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Australia burns, hearts break, hope waits

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We have been lucky enough to visit Australia several times and have friends scattered throughout the eastern states. I also left a chunk of my heart there, and it is breaking.

We have wonderful memories of being awakened in the morning by kookaburras, bell birds and raucous cockatoos and seeing the sky turn pink as flocks of galahs pass overhead. We remember driving miles (or rather, kilometers) without seeing cars but sharing the road with kangaroos and emus. We have watched a small wallaby eating breakfast just outside the screened door of our room, seen a platypus swim in a pond near Jenolan Caves, and watched koalas make their slow way from limb to limb in the eucalyptus trees.

We have ridden the ferries in Sydney Harbor and the river taxis in Brisbane, swum off a riverboat in the Murray River, sailed the Brisbane waters, flown over the Blue Lake in Mt. Gambier in a small plane, helped round up stray cattle on a farm in Victoria and seen the red supply boats leave Tasmania for the South Pole.

Once we rode through a small bushfire on the Central Coast and saw it jump the road before it went racing off through the bush on the other side. That was awesome, but absolutely nothing compared to what they are experiencing now. As we see picture after picture and hear report after report of the homes and wildlife caught in the path of the raging fires and the people stranded in coastal towns, we want to weep.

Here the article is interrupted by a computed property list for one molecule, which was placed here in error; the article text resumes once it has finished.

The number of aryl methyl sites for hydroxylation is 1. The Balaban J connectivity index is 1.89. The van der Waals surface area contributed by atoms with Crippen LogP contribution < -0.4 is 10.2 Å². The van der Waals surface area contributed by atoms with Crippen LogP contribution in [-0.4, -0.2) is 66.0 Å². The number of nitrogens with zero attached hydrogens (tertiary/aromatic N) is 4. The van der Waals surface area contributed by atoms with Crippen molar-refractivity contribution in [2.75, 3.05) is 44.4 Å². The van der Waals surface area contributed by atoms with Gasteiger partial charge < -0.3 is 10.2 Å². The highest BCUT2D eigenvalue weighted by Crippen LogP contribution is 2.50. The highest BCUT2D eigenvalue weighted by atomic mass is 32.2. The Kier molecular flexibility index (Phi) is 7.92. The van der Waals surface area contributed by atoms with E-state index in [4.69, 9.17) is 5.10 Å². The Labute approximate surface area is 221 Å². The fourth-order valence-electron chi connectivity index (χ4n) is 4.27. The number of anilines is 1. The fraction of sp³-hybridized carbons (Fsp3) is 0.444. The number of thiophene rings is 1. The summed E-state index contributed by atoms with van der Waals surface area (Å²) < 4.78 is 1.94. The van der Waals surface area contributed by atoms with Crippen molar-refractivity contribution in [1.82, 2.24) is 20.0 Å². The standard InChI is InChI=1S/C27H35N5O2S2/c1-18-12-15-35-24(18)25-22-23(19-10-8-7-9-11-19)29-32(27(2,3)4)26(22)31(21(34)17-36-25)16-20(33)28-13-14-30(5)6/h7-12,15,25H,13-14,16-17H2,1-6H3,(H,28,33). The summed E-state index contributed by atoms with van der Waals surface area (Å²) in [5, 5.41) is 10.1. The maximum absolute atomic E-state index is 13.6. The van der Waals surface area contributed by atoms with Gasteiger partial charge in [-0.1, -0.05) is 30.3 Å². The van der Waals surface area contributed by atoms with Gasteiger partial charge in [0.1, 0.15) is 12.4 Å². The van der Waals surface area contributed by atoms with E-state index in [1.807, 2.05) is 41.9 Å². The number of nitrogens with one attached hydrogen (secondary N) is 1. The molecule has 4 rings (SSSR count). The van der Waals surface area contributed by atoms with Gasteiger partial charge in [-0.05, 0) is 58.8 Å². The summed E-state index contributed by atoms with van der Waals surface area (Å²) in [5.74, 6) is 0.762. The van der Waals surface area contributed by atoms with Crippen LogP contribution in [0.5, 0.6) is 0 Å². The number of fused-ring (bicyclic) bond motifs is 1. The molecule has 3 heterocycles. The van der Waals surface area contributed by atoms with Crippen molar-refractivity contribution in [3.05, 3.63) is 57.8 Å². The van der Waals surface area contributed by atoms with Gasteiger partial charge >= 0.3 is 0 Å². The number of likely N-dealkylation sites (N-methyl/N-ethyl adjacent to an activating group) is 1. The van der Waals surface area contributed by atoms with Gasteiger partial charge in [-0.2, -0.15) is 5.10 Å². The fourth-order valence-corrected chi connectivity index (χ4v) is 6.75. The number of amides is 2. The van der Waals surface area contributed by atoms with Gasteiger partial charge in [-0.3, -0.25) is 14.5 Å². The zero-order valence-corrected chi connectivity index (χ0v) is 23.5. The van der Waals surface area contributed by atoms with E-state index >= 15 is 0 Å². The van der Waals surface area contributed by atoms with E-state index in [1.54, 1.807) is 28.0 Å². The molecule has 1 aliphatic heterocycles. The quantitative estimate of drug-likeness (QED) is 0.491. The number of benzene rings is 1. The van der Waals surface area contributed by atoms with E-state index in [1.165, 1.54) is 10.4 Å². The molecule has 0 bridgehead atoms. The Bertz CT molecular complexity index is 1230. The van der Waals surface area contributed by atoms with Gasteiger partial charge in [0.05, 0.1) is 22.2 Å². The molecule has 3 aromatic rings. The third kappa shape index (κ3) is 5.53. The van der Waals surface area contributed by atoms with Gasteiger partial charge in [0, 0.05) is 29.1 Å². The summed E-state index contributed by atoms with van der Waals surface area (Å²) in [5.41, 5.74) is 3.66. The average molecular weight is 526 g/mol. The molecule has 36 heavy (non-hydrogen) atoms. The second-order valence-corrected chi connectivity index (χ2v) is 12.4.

It is hard to tell from the reports whether places we have visited are in the path of the blaze and we have sent notes to friends, asking if they are all right. So far, all the replies we have gotten have been mostly good news. One friend in the Adelaide Hills said his son had lost outbuildings, but the house was saved. A report from Sydney is of terrible smoke and awful heat, but no fires nearby. The Brisbane area doesn’t seem to be affected yet and Christmas at the beach went on as usual.

We haven’t heard anything from The Blue Mountains, Tweed Valley, Victoria, or Tasmania.

We can only wait to hear, and hope.

Jean McCamy is a Wake Forest artist.

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